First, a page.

I know many young, childless people who, outside of their jobs, don’t really produce any works. They may spend portions of their non-work time watching TV, going out with friends, reading, doing chores, with their partner, etc., but no “deliverables” come of this. Unlike me, they have no blog and produce no cynical, pedantic essays. Many fill their leisure time with low cognitive-load activities, but others engage in high cognitive-load activities like reading complicated novels or playing Pokémon, yet these activities still produce nothing of note.
Producing permanent works, including essays, photographs, compositions, speeches, and courses, is an integral part of my identity. However, this is simple not true for a majority of people—or at least, is not evident in their actions.
One could characterize the drive to produce permanent works as a personal shortcoming, particularly when seeking notoriety and building self-esteem are primary goals. Too much focus on producing works might cause one to not make meaningful contributions if these contributions are not recorded. Obviously, one can live a very happy life without caring about producing permanent works. Being a practitioner and helping others does not produce works, per se, but may be just as valuable. There is also a palpable narcissistic element to producing works.
On the other hand, I would argue that not producing works is a personal shortcoming. It is definitely something that becomes a habit, particularly if you don’t own the tools needed to produce the works. It is pretty hard to write a long blog post from a smartphone, for example. More importantly, not producing any works may be a huge missed opportunity, particularly when producing works would hone your skills. It takes many years of practice and experimentation to build a portfolio and get good at an art or trade. If you are just working 40 hours a week and spending your other 72 waking hours on trivial pursuits, are you wasting your life? When are you going to stop wasting your life on crap? Obviously, the longer you wait, the more degrees of freedom are irrevocably squandered.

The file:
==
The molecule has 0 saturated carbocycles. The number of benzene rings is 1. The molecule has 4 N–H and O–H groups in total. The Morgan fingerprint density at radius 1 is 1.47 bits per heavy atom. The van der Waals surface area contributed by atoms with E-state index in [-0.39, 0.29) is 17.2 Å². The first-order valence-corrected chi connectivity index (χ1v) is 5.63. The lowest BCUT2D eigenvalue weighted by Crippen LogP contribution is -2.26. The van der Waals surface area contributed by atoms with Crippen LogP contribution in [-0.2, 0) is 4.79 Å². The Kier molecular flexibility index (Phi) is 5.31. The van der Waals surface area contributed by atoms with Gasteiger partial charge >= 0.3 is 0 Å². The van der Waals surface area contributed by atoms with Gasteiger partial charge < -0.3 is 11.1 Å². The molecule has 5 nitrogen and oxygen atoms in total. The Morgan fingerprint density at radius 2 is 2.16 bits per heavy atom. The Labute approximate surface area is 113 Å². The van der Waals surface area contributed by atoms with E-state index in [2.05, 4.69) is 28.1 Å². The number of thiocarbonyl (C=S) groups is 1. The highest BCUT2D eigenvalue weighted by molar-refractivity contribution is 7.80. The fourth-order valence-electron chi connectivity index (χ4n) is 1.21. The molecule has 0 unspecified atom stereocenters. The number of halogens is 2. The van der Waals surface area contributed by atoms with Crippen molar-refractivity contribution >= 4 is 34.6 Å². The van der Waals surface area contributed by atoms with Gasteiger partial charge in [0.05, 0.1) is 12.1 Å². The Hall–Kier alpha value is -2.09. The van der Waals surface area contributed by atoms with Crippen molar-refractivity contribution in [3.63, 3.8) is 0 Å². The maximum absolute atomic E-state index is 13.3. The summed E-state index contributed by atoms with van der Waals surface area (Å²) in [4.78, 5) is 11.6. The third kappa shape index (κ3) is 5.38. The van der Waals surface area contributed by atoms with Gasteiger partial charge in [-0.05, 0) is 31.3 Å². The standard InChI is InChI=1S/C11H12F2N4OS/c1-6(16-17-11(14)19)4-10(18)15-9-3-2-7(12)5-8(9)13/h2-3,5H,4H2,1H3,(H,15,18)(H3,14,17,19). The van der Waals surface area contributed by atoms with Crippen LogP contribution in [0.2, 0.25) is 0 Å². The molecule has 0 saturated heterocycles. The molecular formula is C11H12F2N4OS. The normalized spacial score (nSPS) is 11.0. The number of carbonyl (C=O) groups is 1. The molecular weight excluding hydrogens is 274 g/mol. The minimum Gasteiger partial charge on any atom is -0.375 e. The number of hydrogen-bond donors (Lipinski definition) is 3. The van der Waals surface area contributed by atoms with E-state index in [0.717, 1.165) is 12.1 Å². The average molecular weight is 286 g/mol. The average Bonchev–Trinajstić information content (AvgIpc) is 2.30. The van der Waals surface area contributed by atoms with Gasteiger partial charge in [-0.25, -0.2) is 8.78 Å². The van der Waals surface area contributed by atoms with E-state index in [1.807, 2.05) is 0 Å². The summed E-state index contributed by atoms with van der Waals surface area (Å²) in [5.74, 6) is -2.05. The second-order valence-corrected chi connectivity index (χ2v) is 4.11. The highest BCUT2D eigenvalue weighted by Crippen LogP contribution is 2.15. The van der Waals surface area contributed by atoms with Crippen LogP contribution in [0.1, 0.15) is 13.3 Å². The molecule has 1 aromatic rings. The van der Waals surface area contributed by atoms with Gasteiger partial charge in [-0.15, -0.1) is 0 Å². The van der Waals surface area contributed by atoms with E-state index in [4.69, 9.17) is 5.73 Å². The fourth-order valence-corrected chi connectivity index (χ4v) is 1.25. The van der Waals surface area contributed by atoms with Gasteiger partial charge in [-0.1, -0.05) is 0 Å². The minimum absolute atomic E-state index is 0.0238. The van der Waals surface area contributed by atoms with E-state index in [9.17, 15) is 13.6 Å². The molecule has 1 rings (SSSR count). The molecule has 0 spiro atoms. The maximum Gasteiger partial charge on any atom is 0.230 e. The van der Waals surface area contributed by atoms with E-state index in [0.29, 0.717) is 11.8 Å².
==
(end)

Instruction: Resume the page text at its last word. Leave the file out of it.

What is “trivial”? How should we judge whether someone is “wasting” their time?
One approach is to consider alignment with one’s internal and espoused priorities. Internal priorities are what someone truly values. Espoused priorities are plainly visible, because they are shared with others. If a person’s actions do not line up with their espoused priorities, they may or may not be wasting their time—their actions may still be in line with their internal priorities if their internal priorities diverge from the priorities they publicly share. For example, someone may talk a good game about how they love travel, yet not actually go anywhere. However, if travel is not actually an internal priority for them, they may be correctly aligned.
Discerning internal priorities is something that you alone are in the best position for. The workaholic who claims to prioritize family time may just be espousing this priority because it is culturally acceptable. If, he or she internally values career over family, he or she may be well aligned. However, if he or she wants to prioritize family time yet fails to do so, then we could say he or she is misaligned.
This perspective may help you discern whether you are squandering time by not producing works. It can also be useful for many other purposes. If writing is important to you, yet you spend your free time watching TV, what does this say about your priorities? Are you really “unwinding” by watching TV, or have you just developed a bad habit? Your works are not going to magically appear.